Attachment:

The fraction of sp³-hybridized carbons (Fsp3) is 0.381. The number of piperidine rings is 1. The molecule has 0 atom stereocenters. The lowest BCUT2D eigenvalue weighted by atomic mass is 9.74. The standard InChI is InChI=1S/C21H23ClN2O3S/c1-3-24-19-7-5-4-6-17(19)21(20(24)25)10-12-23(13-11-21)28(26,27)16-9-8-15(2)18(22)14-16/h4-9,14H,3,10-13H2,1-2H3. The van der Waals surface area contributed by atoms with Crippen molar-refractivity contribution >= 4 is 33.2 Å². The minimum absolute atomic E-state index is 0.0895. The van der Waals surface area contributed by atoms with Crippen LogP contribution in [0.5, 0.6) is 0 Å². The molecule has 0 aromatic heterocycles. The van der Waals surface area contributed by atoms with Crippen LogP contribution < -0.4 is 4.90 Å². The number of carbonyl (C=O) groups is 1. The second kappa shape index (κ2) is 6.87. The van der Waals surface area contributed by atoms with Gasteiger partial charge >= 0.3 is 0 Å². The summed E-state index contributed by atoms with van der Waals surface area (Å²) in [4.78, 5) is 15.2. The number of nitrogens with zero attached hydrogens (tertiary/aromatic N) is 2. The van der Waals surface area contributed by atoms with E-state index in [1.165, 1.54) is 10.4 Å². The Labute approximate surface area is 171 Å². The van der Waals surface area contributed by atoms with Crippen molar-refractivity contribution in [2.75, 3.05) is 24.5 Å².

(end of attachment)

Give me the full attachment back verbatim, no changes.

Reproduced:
The fraction of sp³-hybridized carbons (Fsp3) is 0.381. The number of piperidine rings is 1. The molecule has 0 atom stereocenters. The lowest BCUT2D eigenvalue weighted by atomic mass is 9.74. The standard InChI is InChI=1S/C21H23ClN2O3S/c1-3-24-19-7-5-4-6-17(19)21(20(24)25)10-12-23(13-11-21)28(26,27)16-9-8-15(2)18(22)14-16/h4-9,14H,3,10-13H2,1-2H3. The van der Waals surface area contributed by atoms with Crippen molar-refractivity contribution >= 4 is 33.2 Å². The minimum absolute atomic E-state index is 0.0895. The van der Waals surface area contributed by atoms with Crippen LogP contribution in [0.5, 0.6) is 0 Å². The molecule has 0 aromatic heterocycles. The van der Waals surface area contributed by atoms with Crippen LogP contribution < -0.4 is 4.90 Å². The number of carbonyl (C=O) groups is 1. The second kappa shape index (κ2) is 6.87. The van der Waals surface area contributed by atoms with Gasteiger partial charge >= 0.3 is 0 Å². The summed E-state index contributed by atoms with van der Waals surface area (Å²) in [4.78, 5) is 15.2. The number of nitrogens with zero attached hydrogens (tertiary/aromatic N) is 2. The van der Waals surface area contributed by atoms with E-state index in [1.165, 1.54) is 10.4 Å². The Labute approximate surface area is 171 Å². The van der Waals surface area contributed by atoms with Crippen molar-refractivity contribution in [2.75, 3.05) is 24.5 Å².